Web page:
HAA!! That someone you threw your bike at was me!!!

    Great ride!!!

  2. I’d say 2:30 in the porta was well spent for an Ironman dump that obviously made you look so sleek that guy had to comment on it.

    Again, well executed plan = major success for you on IM day.
    Shut Up and Run recently posted..7 More Tips to Not Let Injury Defeat YouMy Profile

  3. Bob says:

    Don’t you just love the “little buddies” you meet on the bike that “befriend” you just to use you?
    Would’t it be nice if they just rode up on you and said “hey, I’m going to draft off you for the next 30 minutes or so and act like your long lost friend, OK?”
    You know, I have never been able to barf in a race and sure wish I could at times.
    Bob recently posted..IMFL 70.3 part 2My Profile

    • CTER says:

      No sh*t. It took me some time to figure it out but I finally said WTF this guy is doing nothing but drafting and should have gotten about 4 penalties which is a DQ. Wish I knew his number to see where he finished on the run.

      I had no intention of puking but after that second burp my stomach must have said: I found an opening to let all this liquid out…..
      CTER recently posted..Ironman Texas – Bike RecapMy Profile

  4. Jeff Irvin says:

    If I had to throw up while riding it would probably result in a concrete face plant!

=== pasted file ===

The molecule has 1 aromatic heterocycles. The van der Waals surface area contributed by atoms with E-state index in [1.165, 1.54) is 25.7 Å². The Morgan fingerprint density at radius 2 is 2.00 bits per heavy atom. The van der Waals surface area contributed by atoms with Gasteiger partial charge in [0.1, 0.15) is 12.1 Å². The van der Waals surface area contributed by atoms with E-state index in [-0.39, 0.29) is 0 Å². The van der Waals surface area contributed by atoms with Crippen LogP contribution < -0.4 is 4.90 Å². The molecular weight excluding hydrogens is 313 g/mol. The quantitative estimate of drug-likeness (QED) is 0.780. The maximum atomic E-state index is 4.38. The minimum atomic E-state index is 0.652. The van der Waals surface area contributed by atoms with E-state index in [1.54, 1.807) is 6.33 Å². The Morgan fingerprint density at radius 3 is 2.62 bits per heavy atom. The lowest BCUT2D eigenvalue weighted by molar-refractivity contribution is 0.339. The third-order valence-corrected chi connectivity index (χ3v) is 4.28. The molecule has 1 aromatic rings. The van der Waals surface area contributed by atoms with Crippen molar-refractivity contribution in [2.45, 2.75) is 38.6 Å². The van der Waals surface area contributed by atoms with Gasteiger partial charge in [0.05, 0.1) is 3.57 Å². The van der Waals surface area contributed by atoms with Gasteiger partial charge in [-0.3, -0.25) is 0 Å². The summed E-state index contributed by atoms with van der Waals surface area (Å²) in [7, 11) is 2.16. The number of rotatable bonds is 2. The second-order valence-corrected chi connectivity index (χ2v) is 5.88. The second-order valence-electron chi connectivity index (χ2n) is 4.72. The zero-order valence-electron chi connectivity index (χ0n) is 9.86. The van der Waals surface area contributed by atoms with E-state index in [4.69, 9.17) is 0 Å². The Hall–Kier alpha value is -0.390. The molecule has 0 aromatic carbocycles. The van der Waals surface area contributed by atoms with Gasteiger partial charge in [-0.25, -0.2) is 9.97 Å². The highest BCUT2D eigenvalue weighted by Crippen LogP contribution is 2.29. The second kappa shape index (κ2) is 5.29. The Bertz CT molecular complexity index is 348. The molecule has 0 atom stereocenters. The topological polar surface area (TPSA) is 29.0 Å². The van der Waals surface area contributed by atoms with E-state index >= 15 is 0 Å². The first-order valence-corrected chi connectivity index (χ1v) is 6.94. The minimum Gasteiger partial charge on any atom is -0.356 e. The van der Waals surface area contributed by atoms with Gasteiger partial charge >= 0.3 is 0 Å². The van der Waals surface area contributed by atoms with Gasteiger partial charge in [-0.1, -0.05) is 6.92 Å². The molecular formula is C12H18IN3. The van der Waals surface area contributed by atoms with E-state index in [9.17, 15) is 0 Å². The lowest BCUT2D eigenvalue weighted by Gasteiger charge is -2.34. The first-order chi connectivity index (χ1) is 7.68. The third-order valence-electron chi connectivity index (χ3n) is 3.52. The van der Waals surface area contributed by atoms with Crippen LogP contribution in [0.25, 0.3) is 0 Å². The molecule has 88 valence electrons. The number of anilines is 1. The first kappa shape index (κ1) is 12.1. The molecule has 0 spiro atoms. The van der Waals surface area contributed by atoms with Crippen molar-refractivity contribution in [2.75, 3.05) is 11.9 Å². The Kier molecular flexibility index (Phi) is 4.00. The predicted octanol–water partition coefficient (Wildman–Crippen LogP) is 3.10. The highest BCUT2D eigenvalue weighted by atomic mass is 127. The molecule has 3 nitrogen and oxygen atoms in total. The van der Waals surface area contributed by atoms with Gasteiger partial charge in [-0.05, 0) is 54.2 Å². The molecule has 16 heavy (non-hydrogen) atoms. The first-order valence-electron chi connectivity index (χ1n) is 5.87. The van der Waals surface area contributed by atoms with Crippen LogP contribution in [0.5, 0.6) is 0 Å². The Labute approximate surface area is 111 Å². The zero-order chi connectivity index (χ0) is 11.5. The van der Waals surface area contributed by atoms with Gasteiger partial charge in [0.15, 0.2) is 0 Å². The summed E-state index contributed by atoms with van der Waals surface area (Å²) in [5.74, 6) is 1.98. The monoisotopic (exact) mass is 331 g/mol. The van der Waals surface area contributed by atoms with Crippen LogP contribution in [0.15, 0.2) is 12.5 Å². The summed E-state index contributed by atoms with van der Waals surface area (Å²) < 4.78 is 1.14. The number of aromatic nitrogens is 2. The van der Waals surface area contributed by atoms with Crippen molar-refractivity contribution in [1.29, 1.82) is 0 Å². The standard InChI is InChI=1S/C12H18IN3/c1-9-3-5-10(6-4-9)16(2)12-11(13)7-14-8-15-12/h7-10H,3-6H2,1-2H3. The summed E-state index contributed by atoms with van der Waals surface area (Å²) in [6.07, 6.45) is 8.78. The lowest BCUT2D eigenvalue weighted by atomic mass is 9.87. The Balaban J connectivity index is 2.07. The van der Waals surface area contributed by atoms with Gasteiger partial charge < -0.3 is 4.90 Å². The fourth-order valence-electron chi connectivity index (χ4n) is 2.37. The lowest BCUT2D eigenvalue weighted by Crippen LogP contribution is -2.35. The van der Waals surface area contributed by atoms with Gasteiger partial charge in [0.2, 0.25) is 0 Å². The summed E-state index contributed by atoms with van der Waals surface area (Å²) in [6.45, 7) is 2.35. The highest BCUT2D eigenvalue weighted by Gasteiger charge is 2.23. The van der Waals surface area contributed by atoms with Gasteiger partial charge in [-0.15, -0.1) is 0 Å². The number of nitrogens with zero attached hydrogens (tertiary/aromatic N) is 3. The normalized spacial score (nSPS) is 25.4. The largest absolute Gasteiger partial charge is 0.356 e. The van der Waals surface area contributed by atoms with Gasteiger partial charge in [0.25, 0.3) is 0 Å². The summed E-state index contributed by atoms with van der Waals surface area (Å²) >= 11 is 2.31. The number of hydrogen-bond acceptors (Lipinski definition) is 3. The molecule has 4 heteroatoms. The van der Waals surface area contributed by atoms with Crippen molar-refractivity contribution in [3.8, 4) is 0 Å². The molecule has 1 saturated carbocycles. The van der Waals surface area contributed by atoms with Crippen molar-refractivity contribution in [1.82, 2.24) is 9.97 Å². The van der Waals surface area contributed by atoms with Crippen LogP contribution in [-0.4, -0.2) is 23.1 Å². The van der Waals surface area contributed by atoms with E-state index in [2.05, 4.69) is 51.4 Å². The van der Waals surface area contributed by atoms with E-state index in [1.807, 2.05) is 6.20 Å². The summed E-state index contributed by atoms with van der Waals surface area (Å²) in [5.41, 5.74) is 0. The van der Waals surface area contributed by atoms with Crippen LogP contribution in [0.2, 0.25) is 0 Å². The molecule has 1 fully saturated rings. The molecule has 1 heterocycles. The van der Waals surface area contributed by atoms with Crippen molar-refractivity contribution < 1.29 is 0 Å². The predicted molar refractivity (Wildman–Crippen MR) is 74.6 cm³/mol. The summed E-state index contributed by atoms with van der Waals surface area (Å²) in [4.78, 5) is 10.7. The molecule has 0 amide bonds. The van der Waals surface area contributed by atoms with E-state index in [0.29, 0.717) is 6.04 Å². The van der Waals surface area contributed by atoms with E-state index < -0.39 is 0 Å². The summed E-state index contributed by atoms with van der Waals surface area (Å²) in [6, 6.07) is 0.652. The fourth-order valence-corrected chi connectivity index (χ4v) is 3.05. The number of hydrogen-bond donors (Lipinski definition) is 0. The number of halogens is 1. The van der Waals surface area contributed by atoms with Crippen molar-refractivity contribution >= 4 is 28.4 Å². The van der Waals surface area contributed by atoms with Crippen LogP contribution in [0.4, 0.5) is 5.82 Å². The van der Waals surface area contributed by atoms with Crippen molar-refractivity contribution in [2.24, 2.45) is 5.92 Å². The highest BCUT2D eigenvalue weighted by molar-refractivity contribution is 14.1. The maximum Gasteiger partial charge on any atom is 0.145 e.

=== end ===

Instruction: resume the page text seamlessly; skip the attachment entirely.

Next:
Great ride Jason and excellent job sticking to your pacing strategy.

    You came barreling down the ramp into transition like a bat out of hell. Most of the other racers were all dragging ass and disoriented – not you. It was pretty funny actually!

    I think what I said to you was more colorful than can be posted on your PG13 blog, but I know we both laughed .

    Awesome job man!
    Jeff Irvin recently posted..Ironman Texas 2012My Profile

    • CTER says:

      After tossing the bike and hearing your comment I was definitely laughing and then thinking the same thing: Why are all these people walking. This is still a race.

      And I remember our conversation from a few weeks ago about the carnage on the run course. When I saw them walking in transition I knew we would say TONS of people walking out there.
      CTER recently posted..Ironman Texas – Bike RecapMy Profile

  5. Christi says:

    Great ride! I am loving this recap!
    Christi recently posted..JumpStart to Clean Eating SummaryMy Profile

  6. Jon says:

    Other than some stomach and GI issues, sounds like you paced it perfectly! Can’t wait to read about the run!

    And glad to see there was NO mortal combat in this leg ;)
    Jon recently posted..Finally, Getting Consistent AgainMy Profile

  7. Nice one man. I suspect that doing it once is the best thing for getting ready for doing it again and the stomach and GI issues, provided you execute correctly, become less of a threat. It’s awesome you have one in the bag.